The Ministerial Committee for Legislation voted Sunday in favor of a bill prohibiting discrimination based on sexual orientation.
The bill, sponsored by Yesh Atid minister Ofer Shelah, was voted down by the same panel last week. But it was raised again after both Health Minister Yael German and Limor Livnat (Likud) requested a revote.
Several bills sponsored by Yesh Atid to promote gay rights and change the status quo on religion and state were scheduled to be debated Sunday, just as a new Haaretz poll found that 70 percent of the public supports equal rights for gays.
Eli Ben Dahan, the deputy Religious Services minister, condemned Yesh Atid’s attempt to promote legislation on religious-state issues without coordinating with Habayit Hayehudi. “All issues of religion and state in this Knesset are on my shoulders alone,” Ben Dahan said. “If you want to advance proposals on issues of religion and state, the route is through me, or it will not happen. That's how it is – it’s not pleasant, I know,” he said last week.
Meanwhile, 70 percent of Israelis support equal rights for the gay community, according to a poll conducted for Haaretz by the Dialog Institute under the supervision of Prof. Camil Fuchs of the Tel Aviv University Statistics Department. There is relatively broad support for this among the religious, traditional and Arab communities, though ultra-Orthodox Jews remain firmly opposed.
According to the poll conducted on Thursday, 89 percent of secular people say they are in favor of full equality, as did 72 percent of traditional respondents and 46 percent of those who defined themselves as religious and Arabs. Only 8 percent of Haredim expressed support. Support for equal rights for gays is higher among women than men.
Many of the various bills being proposed to equalize gay rights would be unnecessary if same-sex couples could marry in Israel, since the unmarried status is the source of discrimination in many areas, but Jewish couples can only marry through the Rabbinate unless they go abroad.
Haaretz poll: Knesset divided over gay rights
The Knesset is divided enough over gay rights to make it hard to predict whether legislation on the issue will pass, according to a Haaretz survey.
The LGBT community can apparently count on at least 50 of the Knesset’s 120 MKs, with a similar number opposing. LGBT supporters include members of center and left parties: Yesh Atid, Hatnuah, Labor, Meretz and Hadash.
It’s unclear how many of Likud’s 20 MKs would support a change in legislation. Ministers Limor Livnat, Gilad Erdan and Gideon Sa’ar declined to take part in the survey but have all voted in favor of gay rights in recent months.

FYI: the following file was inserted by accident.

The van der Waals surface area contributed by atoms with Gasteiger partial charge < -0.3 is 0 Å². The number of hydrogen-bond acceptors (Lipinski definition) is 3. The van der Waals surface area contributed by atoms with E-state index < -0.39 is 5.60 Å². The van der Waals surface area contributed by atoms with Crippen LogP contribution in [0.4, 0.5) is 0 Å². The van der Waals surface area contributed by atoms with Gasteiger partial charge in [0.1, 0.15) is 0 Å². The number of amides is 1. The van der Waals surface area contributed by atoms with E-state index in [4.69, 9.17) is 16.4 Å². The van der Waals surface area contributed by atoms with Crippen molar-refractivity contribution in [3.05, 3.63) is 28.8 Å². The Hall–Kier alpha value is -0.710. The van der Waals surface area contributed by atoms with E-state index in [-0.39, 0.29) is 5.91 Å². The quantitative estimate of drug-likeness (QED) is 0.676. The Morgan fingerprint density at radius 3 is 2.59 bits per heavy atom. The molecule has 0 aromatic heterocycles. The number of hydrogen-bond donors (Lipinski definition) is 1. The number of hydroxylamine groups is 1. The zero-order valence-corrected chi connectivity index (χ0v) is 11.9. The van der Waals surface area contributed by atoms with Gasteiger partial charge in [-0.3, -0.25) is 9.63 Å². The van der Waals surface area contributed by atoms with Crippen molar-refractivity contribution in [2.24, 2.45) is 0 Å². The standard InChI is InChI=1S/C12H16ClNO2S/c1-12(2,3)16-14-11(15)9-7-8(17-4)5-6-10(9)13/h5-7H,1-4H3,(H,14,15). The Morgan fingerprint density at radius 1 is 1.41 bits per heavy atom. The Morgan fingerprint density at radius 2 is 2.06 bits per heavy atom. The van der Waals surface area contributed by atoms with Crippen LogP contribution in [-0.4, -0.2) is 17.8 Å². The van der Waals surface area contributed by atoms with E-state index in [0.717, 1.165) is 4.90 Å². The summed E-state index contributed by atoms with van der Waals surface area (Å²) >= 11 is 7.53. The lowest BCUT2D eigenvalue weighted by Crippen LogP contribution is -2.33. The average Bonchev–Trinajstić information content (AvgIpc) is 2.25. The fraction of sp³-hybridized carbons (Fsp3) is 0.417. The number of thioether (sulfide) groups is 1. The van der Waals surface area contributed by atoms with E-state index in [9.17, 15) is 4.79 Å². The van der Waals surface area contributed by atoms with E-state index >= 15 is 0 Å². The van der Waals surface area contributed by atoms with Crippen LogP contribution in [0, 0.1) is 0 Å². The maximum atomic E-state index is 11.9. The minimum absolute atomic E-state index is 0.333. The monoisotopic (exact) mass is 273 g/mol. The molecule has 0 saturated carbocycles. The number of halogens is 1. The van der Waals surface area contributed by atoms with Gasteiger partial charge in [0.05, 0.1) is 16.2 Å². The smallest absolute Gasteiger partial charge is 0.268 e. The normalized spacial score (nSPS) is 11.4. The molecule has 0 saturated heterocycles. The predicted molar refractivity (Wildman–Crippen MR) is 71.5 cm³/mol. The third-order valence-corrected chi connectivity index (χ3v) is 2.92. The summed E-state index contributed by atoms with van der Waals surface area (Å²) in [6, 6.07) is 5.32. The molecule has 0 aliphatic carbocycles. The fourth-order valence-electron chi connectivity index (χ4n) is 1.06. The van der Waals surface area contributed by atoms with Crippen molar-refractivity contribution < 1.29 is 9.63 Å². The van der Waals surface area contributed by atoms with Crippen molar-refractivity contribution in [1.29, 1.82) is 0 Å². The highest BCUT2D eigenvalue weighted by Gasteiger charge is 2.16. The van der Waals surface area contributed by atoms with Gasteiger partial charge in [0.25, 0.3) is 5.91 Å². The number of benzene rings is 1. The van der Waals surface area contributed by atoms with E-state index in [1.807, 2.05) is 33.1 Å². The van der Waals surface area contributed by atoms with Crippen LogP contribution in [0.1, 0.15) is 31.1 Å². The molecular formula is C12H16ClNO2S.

Deputy Foreign Minister Zeev Elkin says he supports equal rights but not formal recognition of a gay couple as married.
In recent days a number of MKs have said they want to ensure equal rights for the gay community and prevent discrimination, even if they object to full recognition by the state.
At least 48 MKs appear sure to vote against a bill recognizing gay rights. These include MKs from right-of-center parties Habayit Hayehudi , Yisrael Beiteinu, Shas and United Torah Judaism, as well as Arab MKs from United Arab List-Ta’al and Balad.
Habayit Hayehudi chief Naftali Bennett said last week he opposes official recognition of the gay community without an extensive public debate. The party’s Eli Ben Dahan, also deputy religious services minister, said he would not cooperate with laws accepting gays as couples. Ayelet Shaked is perhaps the only contrarian in Habayit Hayehudi, but the party said none of its MKs would take part in the survey.
MK Elazar Stern from Hatnuah, a party committed to pro-LGBT legislation, also declined to state his opinions. Stern has said in the past he supports pro-gay legislation but prefers dialogue to legislation. Party chief Tzipi Livni and MK David Tsur strongly support the official recognition of gay couples as married.
Yesh Atid MKs widely support full recognition of gay rights. Even its Orthodox Jewish MK, Dov Lipman, says he favors “full equality in civil rights.”
Like Habayit Hayehudi, ultra-Orthodox and Arab MKs declined to take part in the Haaretz survey. One Balad MK said recently the party might support such legislation in the future. United Arab List-Ta’al MKs did not respond to Haaretz’s queries.
In any case, voting on divisive topics is not always left to individual MKs’ preferences. Habayit Hayehudi and Yisrael Beiteinu are likely to ensure that their MKs vote in unison on the issue.